The idea that there’s a set of consistent first principles behind the existence and operations of the universe is undermined by evidence of a multiverse – many universes with potentially different properties – and the existence of “dark matter.” In this universe and on this planet, we’ve had just the right conditions for life – is this an accident? What other conditions may exist, what other forms of life? Question’s raised by Alan Lightman in his Harper’s piece, “The Accidental Universe: Science’s Crisis of Faith.” Thinking about the expansion and dissolution of the universe is a great way to feel smaller, less like a dominant life form and more like a gnat buzzing in the dark. Smaller still when thinking how all must be infinite, yet infinity seems impossible to grasp. Our place in all this is uncertain. Do we have within us manifestations of the universal, are we all pieces of some expansive and infinite intelligent hologram? Or are we bits of dust in an infinite chaotic meaningless haboob?
RIP Insanely Great Steve Jobs
When Steve Jobs left Apple recently, what seemed like premature obituaries started appearing, so he had the unusual opportunity to see the kind of appreciation usually published postmortem. It’s too bad he’s not around to see the best tribute, boingboing’s retro Apple interface redesign (above).
The phrase often associated with Apple and Jobs was “insanely great” (also the title of a book by Steve Levy). Gary Wolf interviewed Jobs for Wired about “The Next Insanely Great Thing”:
Having children really changes your view on these things. We’re born, we live for a brief instant, and we die. It’s been happening for a long time. Technology is not changing it much – if at all.
These technologies can make life easier, can let us touch people we might not otherwise. You may have a child with a birth defect and be able to get in touch with other parents and support groups, get medical information, the latest experimental drugs. These things can profoundly influence life. I’m not downplaying that. But it’s a disservice to constantly put things in this radical new light – that it’s going to change everything. Things don’t have to change the world to be important.
The Web is going to be very important. Is it going to be a life-changing event for millions of people? No. I mean, maybe. But it’s not an assured Yes at this point. And it’ll probably creep up on people.
It’s certainly not going to be like the first time somebody saw a television. It’s certainly not going to be as profound as when someone in Nebraska first heard a radio broadcast. It’s not going to be that profound.
Roger Ebert: “a first-rate second-rate memoirist”
Maureen Dowd writes about Roger Ebert’s memoir, and about the disfiguring surgical failures that have rendered him unable to speak, eat, or drink – the lower half of his face is pretty much gone. Despite this, Ebert is “effervescent” but overly detailed in accounts of his early life. However he has great stories to tell, and he nails the movie industry:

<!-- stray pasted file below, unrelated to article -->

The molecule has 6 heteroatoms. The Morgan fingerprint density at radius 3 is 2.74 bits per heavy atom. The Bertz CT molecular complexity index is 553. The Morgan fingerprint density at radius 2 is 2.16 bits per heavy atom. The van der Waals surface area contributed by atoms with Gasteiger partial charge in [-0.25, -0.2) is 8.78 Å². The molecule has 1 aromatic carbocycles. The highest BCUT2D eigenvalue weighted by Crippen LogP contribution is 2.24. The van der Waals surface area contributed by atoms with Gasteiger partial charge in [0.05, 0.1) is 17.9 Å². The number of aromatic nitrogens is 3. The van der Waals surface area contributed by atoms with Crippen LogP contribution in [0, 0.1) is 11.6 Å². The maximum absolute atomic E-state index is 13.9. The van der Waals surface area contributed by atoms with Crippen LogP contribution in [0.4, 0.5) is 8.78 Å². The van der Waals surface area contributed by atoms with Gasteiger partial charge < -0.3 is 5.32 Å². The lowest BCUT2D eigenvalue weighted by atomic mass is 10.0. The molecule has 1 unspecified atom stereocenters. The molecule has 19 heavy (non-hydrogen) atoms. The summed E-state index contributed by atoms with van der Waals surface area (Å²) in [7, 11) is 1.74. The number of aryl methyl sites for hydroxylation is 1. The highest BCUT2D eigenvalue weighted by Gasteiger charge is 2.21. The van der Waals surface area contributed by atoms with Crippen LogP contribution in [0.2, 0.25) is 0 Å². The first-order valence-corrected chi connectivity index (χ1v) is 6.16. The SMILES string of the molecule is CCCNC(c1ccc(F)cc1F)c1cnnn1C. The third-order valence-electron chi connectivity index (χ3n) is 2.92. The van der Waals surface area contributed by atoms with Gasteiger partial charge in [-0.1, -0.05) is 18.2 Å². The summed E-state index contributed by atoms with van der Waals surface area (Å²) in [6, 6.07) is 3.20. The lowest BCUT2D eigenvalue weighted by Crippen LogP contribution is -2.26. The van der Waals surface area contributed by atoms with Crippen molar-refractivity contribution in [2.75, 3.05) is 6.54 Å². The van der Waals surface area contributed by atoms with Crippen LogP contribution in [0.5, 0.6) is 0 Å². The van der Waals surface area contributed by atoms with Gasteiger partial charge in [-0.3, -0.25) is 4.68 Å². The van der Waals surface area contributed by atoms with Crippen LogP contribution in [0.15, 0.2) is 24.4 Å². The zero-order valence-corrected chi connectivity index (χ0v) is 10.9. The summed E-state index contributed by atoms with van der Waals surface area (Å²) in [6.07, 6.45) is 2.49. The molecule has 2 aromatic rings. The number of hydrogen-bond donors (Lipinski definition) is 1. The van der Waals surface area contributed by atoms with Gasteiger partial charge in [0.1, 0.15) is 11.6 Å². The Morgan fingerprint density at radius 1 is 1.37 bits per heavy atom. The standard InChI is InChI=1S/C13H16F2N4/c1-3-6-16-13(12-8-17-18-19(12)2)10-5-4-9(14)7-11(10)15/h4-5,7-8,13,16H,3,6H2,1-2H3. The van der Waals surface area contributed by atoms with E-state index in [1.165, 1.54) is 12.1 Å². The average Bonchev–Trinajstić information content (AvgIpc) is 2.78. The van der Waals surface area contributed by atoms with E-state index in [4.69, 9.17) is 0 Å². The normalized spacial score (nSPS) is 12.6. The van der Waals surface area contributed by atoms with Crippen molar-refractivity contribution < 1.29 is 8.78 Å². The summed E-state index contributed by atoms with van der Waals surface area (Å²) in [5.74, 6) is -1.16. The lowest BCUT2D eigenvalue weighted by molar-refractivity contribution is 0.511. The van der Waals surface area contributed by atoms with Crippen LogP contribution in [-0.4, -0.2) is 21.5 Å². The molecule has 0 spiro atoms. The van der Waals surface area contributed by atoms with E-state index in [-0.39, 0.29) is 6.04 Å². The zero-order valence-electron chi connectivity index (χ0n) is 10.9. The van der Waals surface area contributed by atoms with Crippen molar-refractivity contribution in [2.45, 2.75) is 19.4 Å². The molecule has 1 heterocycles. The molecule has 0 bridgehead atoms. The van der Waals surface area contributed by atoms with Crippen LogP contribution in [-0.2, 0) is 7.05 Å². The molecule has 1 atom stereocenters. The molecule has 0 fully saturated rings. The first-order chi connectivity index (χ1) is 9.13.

“Hollywood dialogue was once witty, intelligent, ironic, poetic, musical,” he says. “Today it is flat.” He mourns that “it sometimes seems as if the movies are more mediocre than ever, more craven and cowardly, more skillfully manufactured to pander to the lowest tastes instead of educating them.”
One continuous mistake: single-minded effort
This came in via Tricycle Magazine’s “Daily Dharma” today:
Several years ago, a sociologist studied students in a neurosurgery program to see what qualities separated those who succeeded from those who failed. He found ultimately that two questions in his interviews pointed to the crucial difference. He would ask the students, “Do you ever make mistakes? If so, what is the worst mistake you’ve ever made?” Those who failed the program would inevitably answer that they rarely made mistakes or else would blame their mistakes on factors beyond their control. Those who succeeded in the program not only admitted to many mistakes but also volunteered information on what they would do not to repeat those mistakes in the future.
– Thanissaro Bhikkhu, “Pushing the Limits”
Shunryu Suzuki-Roshi has a relevant comment in Zen Mind, Beginner’s Mind:
When we reflect on what are doing in our everyday life, we are always ashamed of ourselves. One of my students wrote to me saying, “You sent me a calendar, and I am trying to follow the good mottoes which appear on each
page. But the year has hardly begun, and already I have failed!” Dogen-zenji said,’ ‘Shoshaku jushaku.” Shaku generally means “mistake” or “wrong.” Shoshaku jushaku means “to succeed wrong with wrong,” or one continuous mistake. According to Dogen, one continuous mistake can also be Zen. A Zen master’s life could be said to be so many years of shoshaku jushaku. This means so many years of one single-minded effort.
Admitting your mistakes is being real. Only by living with and learning from your mistakes can you advance your thinking. How can this play out in daily life? I’ve found that meetings I’m in are more productive if I’m willing to contribute thoughts that might be wrong. By offering unfiltered ideas that might be “mistakes,” I have often advanced the discussion toward productive decisions and solutions.
A mistake can be seen, then, as productive exploration.
TEDx Austin notes
Here are some notes from my TEDx Austin experience yesterday at the Austin City Limits studios on the campus of the University of Texas, hanging out with 300 or so people, listening to a series of very interesting talks. This was an independently organized TED event, limited by TED policy to 300 people. Licensee Nancy Giordano, who moved to Austin eighteen months ago from Los Angeles, pulled together a local team of volunteers to produce the event. For something put together on a wing and a prayer and a bit of donated time, the results were very good.